So we have some fast DCFCs and practically no H2 station at all. Now which one do you think is more practical? Install the rest of required DCFC cheaply or start over and install costlier H2 stations everywhere instead?

Politicians are idiots. And at this point, I don’t see an obvious future for hydrogen fuel cells.

But if Honda and Toyota see a future path for fuel cells, I’m sure it is based on a detailed and careful analysis. I am certain that their internal experts have studied the economic proposition much more extensively than me or any of the wannabe experts here that routinely and confidently tell us 150% of what they know.

BTW – You are not a ‘150%er’.

Not to mention that its 68 MPGe rating is only a wheels to road calculation and doesn’t account for the real calculation which would include upstream emissions. Its well to wheel g/CO2 per mile will be worse than a Toyota Prius Eco.

Meanwhile if I go to fueleconomy dot gov and compare side by side a Model 3 LR with upstream emissions charging up on the WV grid vs. a much less powerful Toyota Prius Eco the Tesla M3 still produces less g/CO2 per mile. 180 gs for the M3 vs. 190 gs for the Prius Eco.

CARB is the driver for the Hydrogen Highway and one person – Professor Joan Ogden at UC Davis – is California’s prime researcher/supporter of FCV vehicles. She apparently has the CARB board’s ear.

She has authored or contributed to a good chunk of the research and papers that manage to create numbers and arguments that rationalize FCV’s on both an environmental and economic basis.

At least, that is what I find when I dig into hydrogen’s history.

If you can handle wading through some annoyingly-unpolished quasi-public-radio-hosting banter, the internet radio program link below includes a segment starting about 34 minutes into the program where they interview Prof. Ogden. You can make your own conclusions about the arguments after hearing it “right from the horse’s mouth”.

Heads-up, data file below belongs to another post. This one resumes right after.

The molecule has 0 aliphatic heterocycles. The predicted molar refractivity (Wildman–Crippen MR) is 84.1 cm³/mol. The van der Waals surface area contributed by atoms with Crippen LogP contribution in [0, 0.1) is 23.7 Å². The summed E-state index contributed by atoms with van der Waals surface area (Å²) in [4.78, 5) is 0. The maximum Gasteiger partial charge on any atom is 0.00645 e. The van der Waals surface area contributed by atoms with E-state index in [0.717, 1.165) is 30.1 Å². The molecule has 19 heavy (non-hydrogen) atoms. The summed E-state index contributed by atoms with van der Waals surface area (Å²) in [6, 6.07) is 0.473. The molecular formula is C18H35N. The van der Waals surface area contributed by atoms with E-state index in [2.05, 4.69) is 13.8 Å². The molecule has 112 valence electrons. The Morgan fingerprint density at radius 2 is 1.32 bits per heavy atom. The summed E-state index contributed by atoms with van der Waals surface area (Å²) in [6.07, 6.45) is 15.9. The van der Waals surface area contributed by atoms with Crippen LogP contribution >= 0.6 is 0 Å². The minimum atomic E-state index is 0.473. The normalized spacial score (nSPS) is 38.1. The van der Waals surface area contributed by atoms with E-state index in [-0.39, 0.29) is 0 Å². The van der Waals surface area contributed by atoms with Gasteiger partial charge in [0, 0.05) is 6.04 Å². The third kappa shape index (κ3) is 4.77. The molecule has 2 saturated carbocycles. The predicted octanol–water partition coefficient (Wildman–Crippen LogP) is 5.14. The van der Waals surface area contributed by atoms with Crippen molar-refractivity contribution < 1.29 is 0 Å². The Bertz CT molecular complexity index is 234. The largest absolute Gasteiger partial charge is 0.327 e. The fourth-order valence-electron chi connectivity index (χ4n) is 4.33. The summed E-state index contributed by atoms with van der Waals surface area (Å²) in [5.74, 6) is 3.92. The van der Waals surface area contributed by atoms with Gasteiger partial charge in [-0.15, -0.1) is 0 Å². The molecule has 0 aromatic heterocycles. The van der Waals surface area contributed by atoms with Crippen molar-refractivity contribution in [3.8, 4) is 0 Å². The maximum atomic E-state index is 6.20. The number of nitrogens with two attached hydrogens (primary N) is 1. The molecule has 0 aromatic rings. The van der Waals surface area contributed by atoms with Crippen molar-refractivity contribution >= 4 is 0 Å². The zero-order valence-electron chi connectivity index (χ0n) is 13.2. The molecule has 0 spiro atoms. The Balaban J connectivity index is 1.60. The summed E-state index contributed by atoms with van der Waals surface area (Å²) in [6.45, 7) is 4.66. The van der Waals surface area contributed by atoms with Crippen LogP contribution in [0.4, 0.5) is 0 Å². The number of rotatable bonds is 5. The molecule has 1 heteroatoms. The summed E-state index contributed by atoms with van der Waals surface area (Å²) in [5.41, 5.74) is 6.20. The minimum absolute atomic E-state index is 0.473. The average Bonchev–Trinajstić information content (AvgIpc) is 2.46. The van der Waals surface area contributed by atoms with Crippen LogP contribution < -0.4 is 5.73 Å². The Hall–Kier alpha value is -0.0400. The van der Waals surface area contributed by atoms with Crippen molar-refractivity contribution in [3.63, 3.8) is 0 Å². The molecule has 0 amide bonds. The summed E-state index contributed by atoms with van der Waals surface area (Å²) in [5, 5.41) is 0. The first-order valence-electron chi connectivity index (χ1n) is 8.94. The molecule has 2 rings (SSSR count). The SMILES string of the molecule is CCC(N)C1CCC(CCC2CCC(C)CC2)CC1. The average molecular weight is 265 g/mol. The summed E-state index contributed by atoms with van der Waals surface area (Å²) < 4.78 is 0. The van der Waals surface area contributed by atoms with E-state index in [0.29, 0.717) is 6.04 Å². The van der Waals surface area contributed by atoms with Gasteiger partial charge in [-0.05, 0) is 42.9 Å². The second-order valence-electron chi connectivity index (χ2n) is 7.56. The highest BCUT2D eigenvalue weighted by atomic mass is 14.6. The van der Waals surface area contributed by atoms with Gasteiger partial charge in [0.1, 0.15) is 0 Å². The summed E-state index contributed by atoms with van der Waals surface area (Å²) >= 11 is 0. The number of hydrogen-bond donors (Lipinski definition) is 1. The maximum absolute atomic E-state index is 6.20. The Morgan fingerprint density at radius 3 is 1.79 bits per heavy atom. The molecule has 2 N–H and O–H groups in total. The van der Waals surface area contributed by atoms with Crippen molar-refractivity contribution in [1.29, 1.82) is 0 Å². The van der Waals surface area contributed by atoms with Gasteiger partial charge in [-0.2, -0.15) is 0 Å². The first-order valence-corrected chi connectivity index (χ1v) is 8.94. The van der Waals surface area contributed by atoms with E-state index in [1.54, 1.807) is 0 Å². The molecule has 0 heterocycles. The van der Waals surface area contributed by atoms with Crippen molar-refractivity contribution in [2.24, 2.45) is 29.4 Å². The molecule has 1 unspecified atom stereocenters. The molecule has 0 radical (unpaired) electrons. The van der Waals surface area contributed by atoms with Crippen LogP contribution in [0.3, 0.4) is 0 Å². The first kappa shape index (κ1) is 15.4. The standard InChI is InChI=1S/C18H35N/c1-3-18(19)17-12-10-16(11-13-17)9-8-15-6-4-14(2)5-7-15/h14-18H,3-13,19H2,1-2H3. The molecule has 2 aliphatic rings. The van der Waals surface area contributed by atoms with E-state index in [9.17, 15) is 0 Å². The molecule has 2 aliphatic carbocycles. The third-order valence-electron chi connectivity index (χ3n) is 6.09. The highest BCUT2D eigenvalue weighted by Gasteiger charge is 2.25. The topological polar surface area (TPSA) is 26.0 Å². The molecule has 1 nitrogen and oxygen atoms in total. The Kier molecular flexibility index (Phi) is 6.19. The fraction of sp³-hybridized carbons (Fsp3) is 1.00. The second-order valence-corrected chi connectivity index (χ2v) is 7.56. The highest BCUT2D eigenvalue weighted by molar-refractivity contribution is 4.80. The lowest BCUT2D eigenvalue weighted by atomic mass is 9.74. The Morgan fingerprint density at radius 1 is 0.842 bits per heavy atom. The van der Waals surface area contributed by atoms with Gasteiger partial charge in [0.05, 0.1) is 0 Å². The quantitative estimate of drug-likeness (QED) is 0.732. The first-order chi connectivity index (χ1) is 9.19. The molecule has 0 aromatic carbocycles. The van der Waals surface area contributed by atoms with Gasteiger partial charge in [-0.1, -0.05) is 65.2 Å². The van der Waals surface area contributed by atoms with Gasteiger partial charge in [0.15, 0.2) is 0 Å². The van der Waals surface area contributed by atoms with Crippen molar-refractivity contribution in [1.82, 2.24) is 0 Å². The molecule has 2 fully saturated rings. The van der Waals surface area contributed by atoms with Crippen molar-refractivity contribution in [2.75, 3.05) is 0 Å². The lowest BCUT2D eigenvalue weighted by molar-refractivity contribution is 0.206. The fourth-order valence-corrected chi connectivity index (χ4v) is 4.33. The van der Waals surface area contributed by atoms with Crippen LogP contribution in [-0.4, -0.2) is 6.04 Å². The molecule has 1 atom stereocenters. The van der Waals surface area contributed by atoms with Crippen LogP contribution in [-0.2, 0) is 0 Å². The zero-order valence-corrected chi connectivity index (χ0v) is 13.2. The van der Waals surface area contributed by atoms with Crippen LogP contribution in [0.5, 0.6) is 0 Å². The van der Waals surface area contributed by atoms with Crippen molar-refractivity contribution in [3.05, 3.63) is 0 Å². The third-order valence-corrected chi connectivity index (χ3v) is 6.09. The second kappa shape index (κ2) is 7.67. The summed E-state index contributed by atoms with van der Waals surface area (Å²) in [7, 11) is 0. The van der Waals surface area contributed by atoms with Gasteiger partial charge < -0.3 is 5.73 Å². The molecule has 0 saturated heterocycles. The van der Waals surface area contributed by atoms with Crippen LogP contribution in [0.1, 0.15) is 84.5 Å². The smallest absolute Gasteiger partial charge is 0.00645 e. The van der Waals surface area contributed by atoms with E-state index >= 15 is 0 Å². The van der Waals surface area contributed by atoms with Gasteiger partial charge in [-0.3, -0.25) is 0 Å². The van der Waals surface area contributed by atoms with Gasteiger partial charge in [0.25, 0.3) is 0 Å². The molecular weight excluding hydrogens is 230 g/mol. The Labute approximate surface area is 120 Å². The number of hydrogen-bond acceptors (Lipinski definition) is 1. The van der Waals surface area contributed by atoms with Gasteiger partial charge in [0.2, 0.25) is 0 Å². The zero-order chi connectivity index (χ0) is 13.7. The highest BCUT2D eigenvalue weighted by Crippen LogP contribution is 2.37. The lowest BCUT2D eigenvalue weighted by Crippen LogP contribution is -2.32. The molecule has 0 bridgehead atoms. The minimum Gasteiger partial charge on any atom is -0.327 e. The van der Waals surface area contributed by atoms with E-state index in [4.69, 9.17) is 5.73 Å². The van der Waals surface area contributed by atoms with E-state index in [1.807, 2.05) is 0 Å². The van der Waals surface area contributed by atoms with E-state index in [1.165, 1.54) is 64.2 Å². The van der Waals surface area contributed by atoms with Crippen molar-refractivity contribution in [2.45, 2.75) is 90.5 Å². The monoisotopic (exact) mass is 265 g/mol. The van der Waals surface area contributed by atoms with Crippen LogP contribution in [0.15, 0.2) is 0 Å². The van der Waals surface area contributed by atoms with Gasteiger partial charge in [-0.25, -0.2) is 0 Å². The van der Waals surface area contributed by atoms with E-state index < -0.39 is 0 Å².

Notice in the picture that the owner has decided not to park it in the enclosed garage for safety reasons.

It is not a FCEV, it is a HFCV. Unless it plugs in it is not an EV.

Fixed. It was an honest attempt to get the title within the appropriate amount of characters. The whole article says Fuel Cell instead of FCEV. I reworked the title. Thank you for catching that!

“….2018 Honda Clarity Fuel Cell Arrives at Select Dealerships….”.

This is only if your world begins and ends in California. And near the west coast as well. Plenty of news for a vehicle which by definition CANNOT sell well, since as Yogi Berra would probably say,
“People don’t go to those new Fuel Cell Dispenseries anymore”, since they only exist where the Head of CARP wants to drive her Fuel-Celled vehicle.

Now on the other hand, the PHEV version of the Clarity is, and in the future, should sell like hotcakes since its a great midsize, can go a respectable 47 miles AER, and probably has HONDA reliability.

47 miles is not respectable it is golf cart range LOL CONNECT THE DOTS ON CLEAN AIR WAKE UP

If 47 miles makes you laugh out loud, how does 89 miles with no range extender strike you?

The Clarity BEV is the joke here. Unfortunately, that additional 42 miles of range with no plan B is bad joke.

Love the Yogi humor! Yogi could not have said it any better or funnier. Thanks.

BTW – 47 miles AER usually equates to 80 to 90% of miles being driven using only electricity. I certainly respect that.

Love my Clarity PHEV. Do almost all of my travel on electric and the occasional/monthly trip where I use a few gallons of gas. The car is super comfy and has lots of great features like ACC and lane keeping standard.

This just in. The California Energy Commission just announced that they plan to award a grant of $8 million to:

“Equilon Enterprises LLC (dba
Shell Oil Products US)”

For: ” Renewable Hydrogen Fueling at Scale for Freight (H2Freight)”

You read that right. Shell Oil. I kid you not.

The Cities of Long Beach and LA also will get $8 million each for port freight electrification work.

Your tax dollars at-work.


Did you miss the part about “Renewable Hydrogen Fueling”? Renewable energy doesn’t sound so bad to me. What’s your beef with Shell anyway? Unless if they were part of the climate change denial machine that we know Exxon to have been part of.


Honda Fuel Cell does not come with free service. My 1st service cost me $450 at 5000 miles.